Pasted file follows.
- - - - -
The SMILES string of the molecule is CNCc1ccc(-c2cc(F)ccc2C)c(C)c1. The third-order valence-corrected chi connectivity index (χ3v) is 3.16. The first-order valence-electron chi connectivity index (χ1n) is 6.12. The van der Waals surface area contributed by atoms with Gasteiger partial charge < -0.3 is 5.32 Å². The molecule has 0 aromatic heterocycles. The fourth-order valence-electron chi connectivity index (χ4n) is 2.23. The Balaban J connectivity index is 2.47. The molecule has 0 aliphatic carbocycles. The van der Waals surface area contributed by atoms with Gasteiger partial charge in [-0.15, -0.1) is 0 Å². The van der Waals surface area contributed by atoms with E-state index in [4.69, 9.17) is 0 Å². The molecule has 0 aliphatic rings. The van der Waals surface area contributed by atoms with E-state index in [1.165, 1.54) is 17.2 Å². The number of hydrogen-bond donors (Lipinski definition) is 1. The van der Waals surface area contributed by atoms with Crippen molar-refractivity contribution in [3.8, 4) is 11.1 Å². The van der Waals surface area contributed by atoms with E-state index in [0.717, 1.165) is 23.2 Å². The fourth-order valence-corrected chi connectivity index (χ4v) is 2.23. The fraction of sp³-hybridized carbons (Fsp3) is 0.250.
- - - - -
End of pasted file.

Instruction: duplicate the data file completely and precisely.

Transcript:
The SMILES string of the molecule is CNCc1ccc(-c2cc(F)ccc2C)c(C)c1. The third-order valence-corrected chi connectivity index (χ3v) is 3.16. The first-order valence-electron chi connectivity index (χ1n) is 6.12. The van der Waals surface area contributed by atoms with Gasteiger partial charge < -0.3 is 5.32 Å². The molecule has 0 aromatic heterocycles. The fourth-order valence-electron chi connectivity index (χ4n) is 2.23. The Balaban J connectivity index is 2.47. The molecule has 0 aliphatic carbocycles. The van der Waals surface area contributed by atoms with Gasteiger partial charge in [-0.15, -0.1) is 0 Å². The van der Waals surface area contributed by atoms with E-state index in [4.69, 9.17) is 0 Å². The molecule has 0 aliphatic rings. The van der Waals surface area contributed by atoms with E-state index in [1.165, 1.54) is 17.2 Å². The number of hydrogen-bond donors (Lipinski definition) is 1. The van der Waals surface area contributed by atoms with Crippen molar-refractivity contribution in [3.8, 4) is 11.1 Å². The van der Waals surface area contributed by atoms with E-state index in [0.717, 1.165) is 23.2 Å². The fourth-order valence-corrected chi connectivity index (χ4v) is 2.23. The fraction of sp³-hybridized carbons (Fsp3) is 0.250.